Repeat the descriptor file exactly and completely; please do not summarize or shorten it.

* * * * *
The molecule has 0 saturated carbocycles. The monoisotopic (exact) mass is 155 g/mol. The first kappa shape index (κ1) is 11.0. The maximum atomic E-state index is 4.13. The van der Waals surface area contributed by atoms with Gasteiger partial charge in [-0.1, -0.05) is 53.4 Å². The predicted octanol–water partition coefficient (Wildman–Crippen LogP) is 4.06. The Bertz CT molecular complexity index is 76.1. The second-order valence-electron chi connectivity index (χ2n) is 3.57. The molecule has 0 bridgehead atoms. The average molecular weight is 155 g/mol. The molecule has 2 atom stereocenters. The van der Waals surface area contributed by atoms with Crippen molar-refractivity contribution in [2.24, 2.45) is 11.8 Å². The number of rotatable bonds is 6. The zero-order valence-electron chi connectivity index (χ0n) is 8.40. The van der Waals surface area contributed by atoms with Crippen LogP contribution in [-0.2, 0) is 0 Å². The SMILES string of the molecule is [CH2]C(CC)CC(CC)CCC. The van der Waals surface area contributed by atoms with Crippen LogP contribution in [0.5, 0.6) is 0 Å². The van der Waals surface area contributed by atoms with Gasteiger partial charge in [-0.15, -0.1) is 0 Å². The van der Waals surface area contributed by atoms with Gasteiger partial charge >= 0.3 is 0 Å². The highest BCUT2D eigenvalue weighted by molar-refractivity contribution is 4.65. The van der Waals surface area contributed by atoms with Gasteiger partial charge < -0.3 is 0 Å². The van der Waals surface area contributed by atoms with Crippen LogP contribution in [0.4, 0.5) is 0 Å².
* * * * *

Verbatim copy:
The molecule has 0 saturated carbocycles. The monoisotopic (exact) mass is 155 g/mol. The first kappa shape index (κ1) is 11.0. The maximum atomic E-state index is 4.13. The van der Waals surface area contributed by atoms with Gasteiger partial charge in [-0.1, -0.05) is 53.4 Å². The predicted octanol–water partition coefficient (Wildman–Crippen LogP) is 4.06. The Bertz CT molecular complexity index is 76.1. The second-order valence-electron chi connectivity index (χ2n) is 3.57. The molecule has 0 bridgehead atoms. The average molecular weight is 155 g/mol. The molecule has 2 atom stereocenters. The van der Waals surface area contributed by atoms with Crippen molar-refractivity contribution in [2.24, 2.45) is 11.8 Å². The number of rotatable bonds is 6. The zero-order valence-electron chi connectivity index (χ0n) is 8.40. The van der Waals surface area contributed by atoms with Crippen LogP contribution in [-0.2, 0) is 0 Å². The SMILES string of the molecule is [CH2]C(CC)CC(CC)CCC. The van der Waals surface area contributed by atoms with Crippen LogP contribution in [0.5, 0.6) is 0 Å². The van der Waals surface area contributed by atoms with Gasteiger partial charge in [-0.15, -0.1) is 0 Å². The van der Waals surface area contributed by atoms with Gasteiger partial charge >= 0.3 is 0 Å². The highest BCUT2D eigenvalue weighted by molar-refractivity contribution is 4.65. The van der Waals surface area contributed by atoms with Gasteiger partial charge < -0.3 is 0 Å². The van der Waals surface area contributed by atoms with Crippen LogP contribution in [0.4, 0.5) is 0 Å².